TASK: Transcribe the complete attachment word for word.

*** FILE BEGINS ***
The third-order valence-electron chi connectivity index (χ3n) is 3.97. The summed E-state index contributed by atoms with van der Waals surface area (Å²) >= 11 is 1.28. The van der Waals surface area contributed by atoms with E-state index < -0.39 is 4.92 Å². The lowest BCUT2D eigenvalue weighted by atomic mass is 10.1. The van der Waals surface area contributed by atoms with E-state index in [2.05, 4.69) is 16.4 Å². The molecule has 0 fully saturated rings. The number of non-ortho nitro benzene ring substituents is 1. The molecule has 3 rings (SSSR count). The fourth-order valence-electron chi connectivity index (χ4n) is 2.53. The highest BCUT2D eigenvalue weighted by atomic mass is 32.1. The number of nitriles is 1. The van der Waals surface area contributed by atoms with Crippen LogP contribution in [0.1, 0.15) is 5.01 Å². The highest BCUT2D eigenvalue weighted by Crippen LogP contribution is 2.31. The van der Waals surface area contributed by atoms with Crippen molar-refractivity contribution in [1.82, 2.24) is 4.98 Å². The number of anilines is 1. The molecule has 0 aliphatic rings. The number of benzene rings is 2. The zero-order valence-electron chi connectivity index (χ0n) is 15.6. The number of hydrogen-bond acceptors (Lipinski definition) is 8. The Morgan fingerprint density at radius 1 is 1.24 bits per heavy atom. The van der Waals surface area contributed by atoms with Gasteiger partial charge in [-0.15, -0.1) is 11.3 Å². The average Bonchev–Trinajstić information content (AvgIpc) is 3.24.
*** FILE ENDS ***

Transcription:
The third-order valence-electron chi connectivity index (χ3n) is 3.97. The summed E-state index contributed by atoms with van der Waals surface area (Å²) >= 11 is 1.28. The van der Waals surface area contributed by atoms with E-state index < -0.39 is 4.92 Å². The lowest BCUT2D eigenvalue weighted by atomic mass is 10.1. The van der Waals surface area contributed by atoms with E-state index in [2.05, 4.69) is 16.4 Å². The molecule has 0 fully saturated rings. The number of non-ortho nitro benzene ring substituents is 1. The molecule has 3 rings (SSSR count). The fourth-order valence-electron chi connectivity index (χ4n) is 2.53. The highest BCUT2D eigenvalue weighted by atomic mass is 32.1. The number of nitriles is 1. The van der Waals surface area contributed by atoms with Crippen LogP contribution in [0.1, 0.15) is 5.01 Å². The highest BCUT2D eigenvalue weighted by Crippen LogP contribution is 2.31. The van der Waals surface area contributed by atoms with Crippen molar-refractivity contribution in [1.82, 2.24) is 4.98 Å². The number of anilines is 1. The molecule has 0 aliphatic rings. The number of benzene rings is 2. The zero-order valence-electron chi connectivity index (χ0n) is 15.6. The number of hydrogen-bond acceptors (Lipinski definition) is 8. The Morgan fingerprint density at radius 1 is 1.24 bits per heavy atom. The van der Waals surface area contributed by atoms with Gasteiger partial charge in [-0.15, -0.1) is 11.3 Å². The average Bonchev–Trinajstić information content (AvgIpc) is 3.24.